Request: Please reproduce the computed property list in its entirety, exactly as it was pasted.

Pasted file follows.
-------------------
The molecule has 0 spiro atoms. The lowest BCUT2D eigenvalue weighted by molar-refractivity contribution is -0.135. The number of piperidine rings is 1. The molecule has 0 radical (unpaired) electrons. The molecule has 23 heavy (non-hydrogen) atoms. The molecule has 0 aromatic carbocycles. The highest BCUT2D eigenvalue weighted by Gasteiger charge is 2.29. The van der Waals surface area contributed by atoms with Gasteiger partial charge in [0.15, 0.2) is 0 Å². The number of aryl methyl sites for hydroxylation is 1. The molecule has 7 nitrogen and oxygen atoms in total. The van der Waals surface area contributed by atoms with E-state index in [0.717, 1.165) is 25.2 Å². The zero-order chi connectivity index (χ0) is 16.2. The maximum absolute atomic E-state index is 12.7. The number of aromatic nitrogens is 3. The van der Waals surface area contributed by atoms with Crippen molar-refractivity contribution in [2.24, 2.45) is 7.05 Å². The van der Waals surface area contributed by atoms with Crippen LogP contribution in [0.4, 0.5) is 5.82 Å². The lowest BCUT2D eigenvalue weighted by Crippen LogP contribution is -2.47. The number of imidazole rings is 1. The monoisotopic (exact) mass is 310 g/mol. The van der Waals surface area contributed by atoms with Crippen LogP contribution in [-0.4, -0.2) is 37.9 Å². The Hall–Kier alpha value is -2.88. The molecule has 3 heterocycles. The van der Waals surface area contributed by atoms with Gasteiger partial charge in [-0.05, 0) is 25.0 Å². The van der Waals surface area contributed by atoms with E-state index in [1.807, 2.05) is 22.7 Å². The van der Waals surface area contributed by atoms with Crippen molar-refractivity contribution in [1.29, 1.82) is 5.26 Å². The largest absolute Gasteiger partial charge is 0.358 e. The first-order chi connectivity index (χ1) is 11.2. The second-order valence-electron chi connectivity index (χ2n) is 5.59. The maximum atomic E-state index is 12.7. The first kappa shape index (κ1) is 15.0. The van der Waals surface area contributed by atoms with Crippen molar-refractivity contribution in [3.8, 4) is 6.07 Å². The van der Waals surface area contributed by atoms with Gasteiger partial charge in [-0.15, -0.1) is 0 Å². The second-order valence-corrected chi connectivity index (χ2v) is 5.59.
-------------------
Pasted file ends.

The molecule has 0 spiro atoms. The lowest BCUT2D eigenvalue weighted by molar-refractivity contribution is -0.135. The number of piperidine rings is 1. The molecule has 0 radical (unpaired) electrons. The molecule has 23 heavy (non-hydrogen) atoms. The molecule has 0 aromatic carbocycles. The highest BCUT2D eigenvalue weighted by Gasteiger charge is 2.29. The van der Waals surface area contributed by atoms with Gasteiger partial charge in [0.15, 0.2) is 0 Å². The number of aryl methyl sites for hydroxylation is 1. The molecule has 7 nitrogen and oxygen atoms in total. The van der Waals surface area contributed by atoms with E-state index in [0.717, 1.165) is 25.2 Å². The zero-order chi connectivity index (χ0) is 16.2. The maximum absolute atomic E-state index is 12.7. The number of aromatic nitrogens is 3. The van der Waals surface area contributed by atoms with Crippen molar-refractivity contribution in [2.24, 2.45) is 7.05 Å². The van der Waals surface area contributed by atoms with Crippen LogP contribution in [0.4, 0.5) is 5.82 Å². The lowest BCUT2D eigenvalue weighted by Crippen LogP contribution is -2.47. The number of imidazole rings is 1. The monoisotopic (exact) mass is 310 g/mol. The van der Waals surface area contributed by atoms with Crippen LogP contribution in [-0.4, -0.2) is 37.9 Å². The Hall–Kier alpha value is -2.88. The molecule has 3 heterocycles. The van der Waals surface area contributed by atoms with Gasteiger partial charge in [-0.05, 0) is 25.0 Å². The van der Waals surface area contributed by atoms with E-state index in [1.807, 2.05) is 22.7 Å². The van der Waals surface area contributed by atoms with Crippen molar-refractivity contribution in [1.29, 1.82) is 5.26 Å². The largest absolute Gasteiger partial charge is 0.358 e. The first-order chi connectivity index (χ1) is 11.2. The second-order valence-electron chi connectivity index (χ2n) is 5.59. The maximum atomic E-state index is 12.7. The first kappa shape index (κ1) is 15.0. The van der Waals surface area contributed by atoms with Crippen molar-refractivity contribution in [3.8, 4) is 6.07 Å². The van der Waals surface area contributed by atoms with Gasteiger partial charge in [-0.15, -0.1) is 0 Å². The second-order valence-corrected chi connectivity index (χ2v) is 5.59.